On the defensive side, great overall effort but it's hard with the depth we don't currently have to keep that up for 60 minutes. This would have been a much different second half if the O could have moved the ball.

Another huge improvement was special teams. Great punting and coverage performance to keep Vandy deep in their own territory, not to mention Andrew almost breaking loose on the punt return late in the game.

wiessguy: Oh, I agree about the quarterbacks - they were terrible. Lewis looked fine until he got hit in the mouth a few times. After that he started to flinch and rush, and he appeared to be weighing two options: more licks to his chops by bigger, stronger, faster defenders, or The OG berating him for failing to hit the cutoff man on a throw from right field. The second option is much more appealing. - MK

MK, are we going to hear an update about Fanuzzi today? Hopefully he can get going in practice this week. Otherwise, you need to pick one of the other 2 and let him be the guy. This rotating QBs BS just doesn't work. There is no rhythm to it. Personally, I'd let Lewis get a shot at it.

d1owls4life: Bailiff gets the weekly injury report at 3, but I won't hear anything until practice tonight. I'll be sure to tweet what I see when the Owls take to the field. - MK

Ok, great. Thanks MK.

Regarding Lewis, he did get jumpy back there in the pocket. The drive where he led us down for Fang's FG, he was on the ground after every throw. He definitely took it for the team there just to get us moving. After a while, yeah, you just get happy feet a la David Carr after you get whacked like that and you haven't played much the last 2 years. If he had to play this week, I would expect improvement from him. I just think he has the better tools than Shep from what I could see on Saturday, but I could be wrong.

d1owls4life: No, you are right. He does have superior tools, and if Fanuzzi doesn't = the Black Knight, Lewis should start and play as long as the O-line keeps him upright against the Golden Hurricane. Ah, a David Carr reference. Thanks! - MK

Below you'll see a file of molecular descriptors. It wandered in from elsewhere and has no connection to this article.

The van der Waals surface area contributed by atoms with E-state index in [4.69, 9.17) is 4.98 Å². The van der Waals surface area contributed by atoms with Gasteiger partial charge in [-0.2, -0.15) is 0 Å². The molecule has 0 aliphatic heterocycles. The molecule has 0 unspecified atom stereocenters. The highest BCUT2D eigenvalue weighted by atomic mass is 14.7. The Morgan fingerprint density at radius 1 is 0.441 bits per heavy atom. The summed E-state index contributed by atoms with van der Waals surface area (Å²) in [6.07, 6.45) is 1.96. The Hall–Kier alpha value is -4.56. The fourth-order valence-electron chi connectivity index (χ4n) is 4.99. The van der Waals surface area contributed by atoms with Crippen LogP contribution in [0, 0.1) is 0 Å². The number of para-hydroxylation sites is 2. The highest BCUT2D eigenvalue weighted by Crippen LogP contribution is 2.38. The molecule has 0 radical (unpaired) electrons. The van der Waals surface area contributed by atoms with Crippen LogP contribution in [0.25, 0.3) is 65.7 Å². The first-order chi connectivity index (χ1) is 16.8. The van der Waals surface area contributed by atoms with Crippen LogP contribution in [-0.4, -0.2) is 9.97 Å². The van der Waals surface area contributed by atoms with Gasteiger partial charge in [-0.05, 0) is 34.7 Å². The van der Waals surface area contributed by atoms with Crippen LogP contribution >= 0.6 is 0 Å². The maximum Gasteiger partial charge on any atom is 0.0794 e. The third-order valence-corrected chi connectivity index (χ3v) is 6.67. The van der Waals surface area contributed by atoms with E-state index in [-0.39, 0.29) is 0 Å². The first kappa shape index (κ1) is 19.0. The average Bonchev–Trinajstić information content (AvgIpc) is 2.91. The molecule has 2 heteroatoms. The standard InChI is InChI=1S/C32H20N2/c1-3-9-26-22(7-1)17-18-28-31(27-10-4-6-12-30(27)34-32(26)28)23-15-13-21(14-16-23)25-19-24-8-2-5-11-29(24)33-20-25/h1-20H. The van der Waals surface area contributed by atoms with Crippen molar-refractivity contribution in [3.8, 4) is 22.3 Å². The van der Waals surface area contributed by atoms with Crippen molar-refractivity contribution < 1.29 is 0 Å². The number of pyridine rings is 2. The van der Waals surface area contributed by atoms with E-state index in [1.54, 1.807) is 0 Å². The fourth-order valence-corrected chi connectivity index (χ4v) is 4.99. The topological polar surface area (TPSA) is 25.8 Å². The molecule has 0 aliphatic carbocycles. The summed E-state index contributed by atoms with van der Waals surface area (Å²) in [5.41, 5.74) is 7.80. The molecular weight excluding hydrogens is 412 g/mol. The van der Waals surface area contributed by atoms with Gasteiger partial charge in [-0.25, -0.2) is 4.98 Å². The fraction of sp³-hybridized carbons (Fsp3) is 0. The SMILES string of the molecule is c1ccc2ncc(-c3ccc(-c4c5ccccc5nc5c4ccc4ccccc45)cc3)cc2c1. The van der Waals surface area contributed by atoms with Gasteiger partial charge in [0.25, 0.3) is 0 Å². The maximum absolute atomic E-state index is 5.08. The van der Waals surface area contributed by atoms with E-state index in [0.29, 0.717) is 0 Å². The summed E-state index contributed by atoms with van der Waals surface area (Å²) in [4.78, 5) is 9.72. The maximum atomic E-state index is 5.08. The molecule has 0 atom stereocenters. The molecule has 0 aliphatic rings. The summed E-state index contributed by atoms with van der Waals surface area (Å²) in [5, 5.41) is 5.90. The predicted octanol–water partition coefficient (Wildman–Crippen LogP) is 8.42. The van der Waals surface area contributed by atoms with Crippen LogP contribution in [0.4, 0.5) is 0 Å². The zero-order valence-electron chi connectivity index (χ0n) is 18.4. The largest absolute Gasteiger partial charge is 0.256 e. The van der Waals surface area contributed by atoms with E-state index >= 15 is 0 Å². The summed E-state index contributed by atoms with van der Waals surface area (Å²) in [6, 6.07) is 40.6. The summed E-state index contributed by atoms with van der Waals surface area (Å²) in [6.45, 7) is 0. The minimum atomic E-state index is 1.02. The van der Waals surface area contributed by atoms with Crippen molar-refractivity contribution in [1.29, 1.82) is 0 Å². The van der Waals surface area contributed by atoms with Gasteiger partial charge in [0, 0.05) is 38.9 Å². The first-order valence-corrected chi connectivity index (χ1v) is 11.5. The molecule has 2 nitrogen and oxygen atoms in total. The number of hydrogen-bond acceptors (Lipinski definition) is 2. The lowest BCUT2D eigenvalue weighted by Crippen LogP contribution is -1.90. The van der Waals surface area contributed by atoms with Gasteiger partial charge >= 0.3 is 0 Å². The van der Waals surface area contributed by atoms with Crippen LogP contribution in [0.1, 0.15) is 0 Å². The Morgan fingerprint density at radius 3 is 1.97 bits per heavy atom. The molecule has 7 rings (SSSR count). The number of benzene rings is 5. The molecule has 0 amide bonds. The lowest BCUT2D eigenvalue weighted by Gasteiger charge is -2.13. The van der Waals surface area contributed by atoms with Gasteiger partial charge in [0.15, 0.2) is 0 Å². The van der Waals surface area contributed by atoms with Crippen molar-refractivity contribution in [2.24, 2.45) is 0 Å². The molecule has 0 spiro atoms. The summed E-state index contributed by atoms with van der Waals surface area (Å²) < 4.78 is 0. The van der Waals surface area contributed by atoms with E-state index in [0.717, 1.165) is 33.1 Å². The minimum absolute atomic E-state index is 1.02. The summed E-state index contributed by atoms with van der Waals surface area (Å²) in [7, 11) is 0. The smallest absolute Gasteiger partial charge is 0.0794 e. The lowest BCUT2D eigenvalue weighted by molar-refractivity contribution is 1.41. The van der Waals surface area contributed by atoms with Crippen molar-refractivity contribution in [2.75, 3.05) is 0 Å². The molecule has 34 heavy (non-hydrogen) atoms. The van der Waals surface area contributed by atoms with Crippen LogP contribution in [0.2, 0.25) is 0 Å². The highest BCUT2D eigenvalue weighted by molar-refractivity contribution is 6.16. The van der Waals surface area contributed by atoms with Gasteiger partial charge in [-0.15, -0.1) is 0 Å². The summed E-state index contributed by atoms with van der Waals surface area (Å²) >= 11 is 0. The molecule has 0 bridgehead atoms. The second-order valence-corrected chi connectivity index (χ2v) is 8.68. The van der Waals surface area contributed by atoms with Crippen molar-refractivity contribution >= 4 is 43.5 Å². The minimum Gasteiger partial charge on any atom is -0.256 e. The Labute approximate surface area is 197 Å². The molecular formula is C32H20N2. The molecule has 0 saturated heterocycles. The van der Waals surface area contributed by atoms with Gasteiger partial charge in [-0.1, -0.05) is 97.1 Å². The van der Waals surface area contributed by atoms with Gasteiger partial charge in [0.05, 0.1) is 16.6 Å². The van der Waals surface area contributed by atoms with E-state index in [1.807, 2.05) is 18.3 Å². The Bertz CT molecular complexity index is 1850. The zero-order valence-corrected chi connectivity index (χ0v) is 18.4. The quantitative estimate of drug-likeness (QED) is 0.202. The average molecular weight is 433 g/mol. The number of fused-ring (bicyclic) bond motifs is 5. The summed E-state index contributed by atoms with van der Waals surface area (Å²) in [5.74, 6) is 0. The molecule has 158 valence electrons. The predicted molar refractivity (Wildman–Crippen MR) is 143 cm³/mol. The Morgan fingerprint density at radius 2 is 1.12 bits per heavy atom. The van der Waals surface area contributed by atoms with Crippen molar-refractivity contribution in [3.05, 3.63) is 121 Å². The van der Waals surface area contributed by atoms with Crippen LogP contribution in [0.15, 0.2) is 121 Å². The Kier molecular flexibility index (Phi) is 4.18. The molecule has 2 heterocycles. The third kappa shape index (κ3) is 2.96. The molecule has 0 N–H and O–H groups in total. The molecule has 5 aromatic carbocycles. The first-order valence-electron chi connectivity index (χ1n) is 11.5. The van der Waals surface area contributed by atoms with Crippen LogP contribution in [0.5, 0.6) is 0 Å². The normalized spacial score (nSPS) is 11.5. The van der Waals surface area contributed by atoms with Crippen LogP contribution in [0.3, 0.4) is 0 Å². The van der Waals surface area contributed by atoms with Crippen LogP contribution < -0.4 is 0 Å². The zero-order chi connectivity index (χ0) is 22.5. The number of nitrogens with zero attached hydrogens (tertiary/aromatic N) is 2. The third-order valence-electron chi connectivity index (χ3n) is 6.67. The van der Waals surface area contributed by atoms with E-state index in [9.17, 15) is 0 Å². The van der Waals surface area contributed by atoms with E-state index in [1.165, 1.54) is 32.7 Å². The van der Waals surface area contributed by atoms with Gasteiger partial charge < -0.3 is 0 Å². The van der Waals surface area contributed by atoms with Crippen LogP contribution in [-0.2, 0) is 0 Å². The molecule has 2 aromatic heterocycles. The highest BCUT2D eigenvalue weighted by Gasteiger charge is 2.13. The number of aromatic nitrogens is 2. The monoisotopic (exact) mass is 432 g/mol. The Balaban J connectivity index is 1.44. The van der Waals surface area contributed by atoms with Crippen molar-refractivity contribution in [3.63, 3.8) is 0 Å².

MK -- Nice article on the mother site about JD and Thor -- thanks. I laughed out loud at JD's first quote. It is too bad about Chase -- he should have given the CFL a longer chance.

Owl-1983: Thanks. What's funnier is that when Casey stood up by his locker to chat with me, I was taken aback by how broad he is through the chest. I think he's been working out, but I could be wrong on that one. As for Chase, he wanted to play 'real football' - I think that was the quote - so he had rational reasons for abandoning the CFL. He deserves his shot in the NFL, and I sincerely hope he gets it one day. - MK

I agree with MK about the WRs. We have a lot of scholarships at the position, and none of them are getting open regularly. Many have mentioned that we didn't force Vandy to respect the deep ball, but the one time we threw long they had two DBs all over Maginot.

I appreciate Bailiff's candor on the subject. At this point a sugar coat would do no good.

I can understand the rationale for scaling back the offense, but clearly it hasn't worked. Our playbook, which seems to consist of the zone read, the double option, the WR screen for no gain, and the desperate chuck under heavy pressure, needs to diversify no matter who is in the game.

I wouldn't call the defense brilliant. No, the offense didn't help them out, but as I said on the chron blog, good defenses get themselves off the field. The bottom line is that we gave up 36 points and 484 yards to a bad offense.

On the plus side, our special teams were our best in a long time.

Gothic R: I respectfully disagree about the defense. It allowed one touchdown over the first 72 plays and three touchdowns over the final 12. That's fatigue, and I won't let that erase what I witnessed with my own eyes - an absolutely brilliant effort. - MK